Thanks for giving thoughtful context to an otherwise frustrating phenomena. Some commenters should stop short of calling it "immoral" as brands have always and will always act in their best interest. Thats just business. What photographers need to consider is what are they going to bring to the table to stay competitive in brand photography. My clients also shoot with influencers, both behind and in front of the camera, and from what I am told the difference in professionalism, workflow and of quality images is night & day. Like a boxer, amplify their weakness by doubling down on your strengths. Thanks for the well written article.

Catherine Lacey Dodd's picture

An enjoyable and well written read thank you Robert. I remember running through the rationale at the time, from thinking why? to quickly seeing the potential and the marketing genius behind the strategy. It's interesting your use of the word "usable" in relation to the imagery. Would a Burberry end client notice the difference between a Ritts, Demarchelier or Beckham? And actually does the photographic execution have much to do with the campaign beyond being a vehicle. Could he have conceivably shot it on an iPhone? Here the advertising campaign became a full blown and no doubt strategic marcomms campaign, catapulted by Beckham posting on his IG through the shoot.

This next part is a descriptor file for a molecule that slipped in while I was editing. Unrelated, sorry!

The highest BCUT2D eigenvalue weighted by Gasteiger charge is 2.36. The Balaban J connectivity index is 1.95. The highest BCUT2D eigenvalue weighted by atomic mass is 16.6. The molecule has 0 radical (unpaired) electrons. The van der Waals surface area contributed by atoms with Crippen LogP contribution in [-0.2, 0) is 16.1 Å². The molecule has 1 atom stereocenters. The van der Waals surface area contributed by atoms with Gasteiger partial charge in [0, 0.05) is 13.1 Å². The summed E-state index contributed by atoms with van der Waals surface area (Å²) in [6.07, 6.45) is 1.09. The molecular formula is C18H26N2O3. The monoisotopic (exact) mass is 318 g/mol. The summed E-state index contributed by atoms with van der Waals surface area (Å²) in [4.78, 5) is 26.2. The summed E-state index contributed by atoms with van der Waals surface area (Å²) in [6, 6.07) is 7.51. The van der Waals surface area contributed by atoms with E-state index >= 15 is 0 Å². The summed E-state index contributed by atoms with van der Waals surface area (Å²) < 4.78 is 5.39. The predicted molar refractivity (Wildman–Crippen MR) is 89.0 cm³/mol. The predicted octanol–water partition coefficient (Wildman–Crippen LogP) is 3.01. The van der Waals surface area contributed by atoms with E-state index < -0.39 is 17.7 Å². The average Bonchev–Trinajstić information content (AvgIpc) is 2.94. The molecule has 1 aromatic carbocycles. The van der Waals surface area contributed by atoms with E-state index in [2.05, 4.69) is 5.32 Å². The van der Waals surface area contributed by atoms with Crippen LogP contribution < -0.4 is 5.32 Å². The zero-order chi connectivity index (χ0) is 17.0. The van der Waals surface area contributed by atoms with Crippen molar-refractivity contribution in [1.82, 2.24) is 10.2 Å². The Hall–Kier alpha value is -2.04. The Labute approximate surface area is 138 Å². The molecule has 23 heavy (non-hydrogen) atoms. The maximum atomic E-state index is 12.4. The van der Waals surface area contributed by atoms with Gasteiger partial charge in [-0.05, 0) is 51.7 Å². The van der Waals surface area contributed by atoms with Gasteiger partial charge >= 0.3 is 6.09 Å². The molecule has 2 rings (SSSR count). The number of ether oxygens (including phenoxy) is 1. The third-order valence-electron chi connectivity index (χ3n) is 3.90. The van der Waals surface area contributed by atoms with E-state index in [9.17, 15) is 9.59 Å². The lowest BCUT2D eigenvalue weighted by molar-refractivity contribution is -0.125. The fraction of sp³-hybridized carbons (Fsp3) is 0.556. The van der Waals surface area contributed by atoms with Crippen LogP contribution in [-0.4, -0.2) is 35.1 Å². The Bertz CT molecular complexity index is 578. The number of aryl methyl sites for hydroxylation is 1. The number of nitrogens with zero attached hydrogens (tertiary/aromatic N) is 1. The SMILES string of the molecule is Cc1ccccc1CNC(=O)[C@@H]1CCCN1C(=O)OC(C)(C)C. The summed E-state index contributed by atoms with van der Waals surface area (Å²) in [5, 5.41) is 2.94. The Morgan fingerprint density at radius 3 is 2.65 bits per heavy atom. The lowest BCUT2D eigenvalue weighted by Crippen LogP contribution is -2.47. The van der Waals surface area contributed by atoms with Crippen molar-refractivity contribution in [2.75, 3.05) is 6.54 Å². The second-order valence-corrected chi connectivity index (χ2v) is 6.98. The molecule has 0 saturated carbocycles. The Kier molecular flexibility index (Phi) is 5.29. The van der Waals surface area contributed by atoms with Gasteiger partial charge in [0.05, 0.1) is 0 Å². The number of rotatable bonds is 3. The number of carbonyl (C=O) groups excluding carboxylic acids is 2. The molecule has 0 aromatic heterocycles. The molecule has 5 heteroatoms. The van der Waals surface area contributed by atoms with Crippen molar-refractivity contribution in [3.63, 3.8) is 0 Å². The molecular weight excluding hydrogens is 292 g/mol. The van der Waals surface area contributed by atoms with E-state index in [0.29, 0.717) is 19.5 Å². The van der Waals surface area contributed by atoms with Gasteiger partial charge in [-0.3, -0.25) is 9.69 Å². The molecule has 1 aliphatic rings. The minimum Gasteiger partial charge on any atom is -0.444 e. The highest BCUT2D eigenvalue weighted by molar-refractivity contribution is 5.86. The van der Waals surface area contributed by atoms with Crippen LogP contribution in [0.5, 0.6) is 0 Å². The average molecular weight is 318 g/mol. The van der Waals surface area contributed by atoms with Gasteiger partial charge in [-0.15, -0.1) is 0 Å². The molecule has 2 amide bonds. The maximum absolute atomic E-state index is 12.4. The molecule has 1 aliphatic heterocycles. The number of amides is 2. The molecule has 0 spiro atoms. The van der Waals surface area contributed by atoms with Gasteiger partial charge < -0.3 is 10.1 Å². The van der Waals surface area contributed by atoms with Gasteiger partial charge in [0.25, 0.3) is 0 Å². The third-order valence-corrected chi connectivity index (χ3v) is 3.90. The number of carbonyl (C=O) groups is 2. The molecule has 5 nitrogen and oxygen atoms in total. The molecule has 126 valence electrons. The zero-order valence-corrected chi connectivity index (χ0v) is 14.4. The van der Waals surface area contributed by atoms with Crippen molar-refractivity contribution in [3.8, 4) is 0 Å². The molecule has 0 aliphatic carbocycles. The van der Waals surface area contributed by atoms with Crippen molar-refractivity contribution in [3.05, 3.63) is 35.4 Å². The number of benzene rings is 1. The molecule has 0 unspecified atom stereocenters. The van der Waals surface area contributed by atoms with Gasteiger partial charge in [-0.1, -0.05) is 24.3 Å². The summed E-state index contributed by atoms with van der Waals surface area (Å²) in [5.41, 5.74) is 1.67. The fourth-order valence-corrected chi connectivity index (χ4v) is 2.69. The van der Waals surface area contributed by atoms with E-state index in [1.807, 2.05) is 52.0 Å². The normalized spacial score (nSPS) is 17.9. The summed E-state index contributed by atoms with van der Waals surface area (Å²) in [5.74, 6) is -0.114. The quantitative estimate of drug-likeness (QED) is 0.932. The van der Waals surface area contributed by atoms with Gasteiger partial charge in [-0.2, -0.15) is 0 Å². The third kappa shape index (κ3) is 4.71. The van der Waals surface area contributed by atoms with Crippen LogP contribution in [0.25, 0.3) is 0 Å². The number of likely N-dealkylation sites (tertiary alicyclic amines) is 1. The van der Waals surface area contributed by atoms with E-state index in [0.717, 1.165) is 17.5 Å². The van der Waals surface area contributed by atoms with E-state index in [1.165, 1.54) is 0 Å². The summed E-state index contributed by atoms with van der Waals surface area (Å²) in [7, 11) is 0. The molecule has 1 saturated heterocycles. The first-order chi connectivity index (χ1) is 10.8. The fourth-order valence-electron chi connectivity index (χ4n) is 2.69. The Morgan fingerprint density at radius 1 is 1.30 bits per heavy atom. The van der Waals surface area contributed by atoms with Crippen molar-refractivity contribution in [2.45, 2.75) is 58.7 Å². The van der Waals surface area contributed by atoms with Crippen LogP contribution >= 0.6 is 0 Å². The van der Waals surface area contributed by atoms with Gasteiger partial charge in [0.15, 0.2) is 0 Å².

I'm intrigued to look up the printed finished work now in the context of a magazine environment.

And maybe we should invite Mr Beckham Jnr to WPPI next year?